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Why blame politicians for the sins committed by banks and solution providers in designing systems with so much friction that many of their ePayment products are rejected by mainstream banking customers? Not just in the UK, the recent
decision by INGDirect USA makes this point eloquently: Although its customers have chosen to bank with a direct bank that has no branches, they clearly want the convenience of making payments by paper checks instead of jumping several hoops to put through
an electronic payment.
Amazon didn't cause a BORDERS moment by getting bookstores banned. Nor did iPhone disrupt the mobile phone market by lobbying with some industry assocation to turn against the BlackBerries or Nokias of the world. Similarly, ePayment providers need to realize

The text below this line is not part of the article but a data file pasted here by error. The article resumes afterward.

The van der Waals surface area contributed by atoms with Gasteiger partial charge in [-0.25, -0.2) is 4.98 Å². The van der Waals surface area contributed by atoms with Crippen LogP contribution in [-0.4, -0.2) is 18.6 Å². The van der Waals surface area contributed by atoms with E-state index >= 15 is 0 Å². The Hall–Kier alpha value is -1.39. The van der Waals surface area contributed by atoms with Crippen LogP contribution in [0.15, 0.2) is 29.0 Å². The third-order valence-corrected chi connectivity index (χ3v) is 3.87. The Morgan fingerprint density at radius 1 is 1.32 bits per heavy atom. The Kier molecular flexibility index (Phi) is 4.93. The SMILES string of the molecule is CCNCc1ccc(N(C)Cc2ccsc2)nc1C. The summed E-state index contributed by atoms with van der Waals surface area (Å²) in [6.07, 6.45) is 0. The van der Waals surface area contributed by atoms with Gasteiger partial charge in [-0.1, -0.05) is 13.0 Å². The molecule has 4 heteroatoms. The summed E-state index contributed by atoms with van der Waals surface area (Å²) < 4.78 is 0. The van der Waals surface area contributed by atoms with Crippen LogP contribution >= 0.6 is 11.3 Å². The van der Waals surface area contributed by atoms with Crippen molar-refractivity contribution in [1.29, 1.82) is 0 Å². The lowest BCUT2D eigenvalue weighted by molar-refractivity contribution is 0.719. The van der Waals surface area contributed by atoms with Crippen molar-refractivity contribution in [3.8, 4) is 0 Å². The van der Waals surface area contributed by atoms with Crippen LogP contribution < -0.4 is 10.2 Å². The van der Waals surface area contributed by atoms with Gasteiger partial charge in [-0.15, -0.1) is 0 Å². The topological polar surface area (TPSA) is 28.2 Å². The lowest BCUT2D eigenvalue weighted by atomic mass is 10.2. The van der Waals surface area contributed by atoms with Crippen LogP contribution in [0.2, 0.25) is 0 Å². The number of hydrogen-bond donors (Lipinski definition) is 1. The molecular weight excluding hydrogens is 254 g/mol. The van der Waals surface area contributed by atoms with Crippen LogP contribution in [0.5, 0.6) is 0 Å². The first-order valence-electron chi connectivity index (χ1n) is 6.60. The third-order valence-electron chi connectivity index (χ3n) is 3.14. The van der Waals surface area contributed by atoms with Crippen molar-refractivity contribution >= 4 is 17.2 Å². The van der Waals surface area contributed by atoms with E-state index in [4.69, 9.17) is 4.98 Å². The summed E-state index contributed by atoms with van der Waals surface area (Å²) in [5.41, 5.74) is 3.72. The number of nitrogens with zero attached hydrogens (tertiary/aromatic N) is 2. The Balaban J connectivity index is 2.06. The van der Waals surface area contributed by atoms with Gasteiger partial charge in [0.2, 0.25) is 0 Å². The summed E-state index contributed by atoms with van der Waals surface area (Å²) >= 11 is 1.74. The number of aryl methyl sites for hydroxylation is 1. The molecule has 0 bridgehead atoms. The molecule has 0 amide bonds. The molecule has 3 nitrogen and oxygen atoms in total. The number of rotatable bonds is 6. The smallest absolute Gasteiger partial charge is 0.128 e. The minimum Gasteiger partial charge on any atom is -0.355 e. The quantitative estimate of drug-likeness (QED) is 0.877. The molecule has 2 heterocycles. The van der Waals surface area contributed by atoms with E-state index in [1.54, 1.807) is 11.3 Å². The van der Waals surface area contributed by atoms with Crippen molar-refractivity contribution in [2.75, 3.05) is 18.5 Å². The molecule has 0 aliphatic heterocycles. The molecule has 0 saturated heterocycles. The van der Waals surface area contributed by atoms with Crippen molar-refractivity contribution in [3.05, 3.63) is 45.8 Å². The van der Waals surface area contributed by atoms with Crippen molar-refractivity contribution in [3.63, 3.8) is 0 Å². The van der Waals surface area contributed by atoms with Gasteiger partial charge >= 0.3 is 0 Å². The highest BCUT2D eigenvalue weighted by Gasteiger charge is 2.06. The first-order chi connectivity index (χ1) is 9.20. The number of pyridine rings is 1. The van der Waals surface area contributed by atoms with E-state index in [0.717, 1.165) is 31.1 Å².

that they can change the status quo only through the strengths of their products and UX and not via an artificially-guaranteed cheque-less market.
Ironically, the recent decision to continue with cheques in the UK might actually boost ePayments: Finally, banks and solution providers might start designing products and devising go to market strategies in such a way that customers voluntarily choose ePayments
F C Consultants
13 Jul 2007